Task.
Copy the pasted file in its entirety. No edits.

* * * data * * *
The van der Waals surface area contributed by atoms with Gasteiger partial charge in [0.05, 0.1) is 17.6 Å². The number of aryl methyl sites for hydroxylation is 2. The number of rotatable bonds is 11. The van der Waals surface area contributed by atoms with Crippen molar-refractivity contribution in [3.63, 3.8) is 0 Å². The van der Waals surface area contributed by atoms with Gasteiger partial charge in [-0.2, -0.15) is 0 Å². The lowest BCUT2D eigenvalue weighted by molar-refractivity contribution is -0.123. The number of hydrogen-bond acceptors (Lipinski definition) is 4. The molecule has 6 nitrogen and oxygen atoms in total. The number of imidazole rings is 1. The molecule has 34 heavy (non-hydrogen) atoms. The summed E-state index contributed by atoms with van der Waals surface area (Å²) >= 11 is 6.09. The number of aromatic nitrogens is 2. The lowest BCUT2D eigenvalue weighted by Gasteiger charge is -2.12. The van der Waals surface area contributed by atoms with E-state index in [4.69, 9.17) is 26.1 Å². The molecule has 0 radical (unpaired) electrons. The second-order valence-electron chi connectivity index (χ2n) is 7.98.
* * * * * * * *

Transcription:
The van der Waals surface area contributed by atoms with Gasteiger partial charge in [0.05, 0.1) is 17.6 Å². The number of aryl methyl sites for hydroxylation is 2. The number of rotatable bonds is 11. The van der Waals surface area contributed by atoms with Crippen molar-refractivity contribution in [3.63, 3.8) is 0 Å². The van der Waals surface area contributed by atoms with Gasteiger partial charge in [-0.2, -0.15) is 0 Å². The lowest BCUT2D eigenvalue weighted by molar-refractivity contribution is -0.123. The number of hydrogen-bond acceptors (Lipinski definition) is 4. The molecule has 6 nitrogen and oxygen atoms in total. The number of imidazole rings is 1. The molecule has 34 heavy (non-hydrogen) atoms. The summed E-state index contributed by atoms with van der Waals surface area (Å²) >= 11 is 6.09. The number of aromatic nitrogens is 2. The lowest BCUT2D eigenvalue weighted by Gasteiger charge is -2.12. The van der Waals surface area contributed by atoms with E-state index in [4.69, 9.17) is 26.1 Å². The molecule has 0 radical (unpaired) electrons. The second-order valence-electron chi connectivity index (χ2n) is 7.98.